Wickenheiser's season began brightly enough. He was centering Guy Lafleur's line. He scored his first NHL goal in Chicago on Oct. 23 in the Canadiens' seventh game when Lafleur fed him the puck and he slid it into the net behind Goalie Tony Esposito. Heady stuff, indeed, for a kid just out of junior hockey. Since then, though, he has scored only five goals, and the shifts have been rare. "He'll play three, sit out 12," says Baker. "All the things that were second nature to him last season, or early this year, are still there, in his head. But he needs game situations to make them become second nature again."

For Wickenheiser, it's scant consolation to know that in their rookie years, Lafleur, Lapointe, L'etcetera played the waiting game, too. "Even if he is aware of Montreal's system, I know Doug had hopes of playing much, much more," says one teammate. Certainly, any junior outstanding enough to be branded tops by Montreal in the NHL amateur meat auction would expect to dive into the league and rip up the record books, or at least tear into a couple of pages. "I try not to think about it. and I don't enjoy talking about it." Wickenheiser says. "It can depress me."

To chase depression. Wickenheiser spends his off-ice hours reading, sometimes a book a day, and cocking an ear to Bruce Springsteen on his stereo. He also is trying to learn his way around the city. "This looks familiar," he says as he rides home from a noon skate at the St. Laurent arena. "Yeah. I think I live around here." Wickenheiser hasn't bought a car yet, nor has he decorated any of the walls of his apartment. "I want to get the right car and the right stuff on the walls." he says.

At the moment, he'd settle for being able to tell the right jokes. Wickenheiser is attempting to build an image as a team comedian, but he isn't having much success because of his low-key, overly subtle sense of humor. "Whenever I've got a joke to tell, everyone groans and says 'Don't,' " he says. "I just want to keep the guys and myself loose. When I'm not playing, I get too down if I don't joke around."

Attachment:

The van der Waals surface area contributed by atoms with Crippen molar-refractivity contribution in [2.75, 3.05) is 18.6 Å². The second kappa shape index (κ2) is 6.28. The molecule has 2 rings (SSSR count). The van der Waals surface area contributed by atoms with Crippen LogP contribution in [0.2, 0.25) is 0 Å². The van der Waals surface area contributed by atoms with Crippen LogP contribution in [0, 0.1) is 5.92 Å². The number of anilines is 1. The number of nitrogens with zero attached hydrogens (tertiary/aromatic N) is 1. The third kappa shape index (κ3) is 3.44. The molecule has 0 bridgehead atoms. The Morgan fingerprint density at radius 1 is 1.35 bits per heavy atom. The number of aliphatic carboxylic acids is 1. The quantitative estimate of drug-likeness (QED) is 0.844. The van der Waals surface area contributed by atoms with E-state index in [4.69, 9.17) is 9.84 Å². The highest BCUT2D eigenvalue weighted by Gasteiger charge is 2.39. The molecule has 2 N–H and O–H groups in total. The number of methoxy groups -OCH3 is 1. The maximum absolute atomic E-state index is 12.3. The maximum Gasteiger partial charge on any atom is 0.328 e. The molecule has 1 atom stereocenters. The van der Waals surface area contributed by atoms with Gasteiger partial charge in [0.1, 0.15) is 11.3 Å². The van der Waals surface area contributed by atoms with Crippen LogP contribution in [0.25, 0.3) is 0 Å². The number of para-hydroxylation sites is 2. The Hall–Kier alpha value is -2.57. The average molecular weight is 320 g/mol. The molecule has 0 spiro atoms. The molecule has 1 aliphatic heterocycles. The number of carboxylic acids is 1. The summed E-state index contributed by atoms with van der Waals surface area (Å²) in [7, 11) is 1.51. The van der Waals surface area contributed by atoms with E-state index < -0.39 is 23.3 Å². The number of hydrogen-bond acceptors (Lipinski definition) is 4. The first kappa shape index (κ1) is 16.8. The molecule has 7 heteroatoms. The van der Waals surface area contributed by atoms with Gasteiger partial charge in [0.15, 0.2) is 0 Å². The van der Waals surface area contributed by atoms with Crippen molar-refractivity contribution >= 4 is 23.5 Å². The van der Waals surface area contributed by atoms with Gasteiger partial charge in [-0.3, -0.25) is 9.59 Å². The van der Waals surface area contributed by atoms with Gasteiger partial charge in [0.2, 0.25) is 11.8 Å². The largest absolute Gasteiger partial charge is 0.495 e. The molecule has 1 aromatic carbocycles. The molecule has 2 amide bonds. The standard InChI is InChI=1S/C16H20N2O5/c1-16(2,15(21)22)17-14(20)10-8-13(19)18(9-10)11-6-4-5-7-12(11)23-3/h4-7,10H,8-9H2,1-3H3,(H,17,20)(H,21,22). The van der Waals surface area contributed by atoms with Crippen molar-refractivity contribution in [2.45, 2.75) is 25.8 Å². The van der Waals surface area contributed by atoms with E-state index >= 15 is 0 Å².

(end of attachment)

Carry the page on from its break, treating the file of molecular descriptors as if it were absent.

Last week, after cooling his skates yet again while Montreal played Minnesota and Boston. Wickenheiser paused to consider his life before he joined the Canadiens. "My father once figured out that I traveled 18.000 miles in one season of junior hockey," he says. "The shortest bus trip was about eight hours. Some were 15, even 24. A day on a bus. I can't tell you how many card games that is. But it teaches you to wait; you can't go anywhere except inside that bus. Eventually it'll get you to your game, and you can't play till it does. That sort of prepared me for what I'm going through now."

If the waiting is half of it, wanting is the rest. Pride in being a Canadien, in being privileged to wear the Montreal colors, is another tradition in the Forum. "You've got to want it bad," says Wickenheiser. And he does.

One recent afternoon, Wickenheiser was tinkering with his stereo, wearing decrepit jeans and a slate-blue pullover with a Canadien crest embroidered on one pocket. "I wear this—notice the logo is over my heart—until they tattoo one on me permanently." he says, only half kidding. "Then I'll know I'm here for real, and for good."


Lack of ice time gnaws at Wickenheiser in practices, too.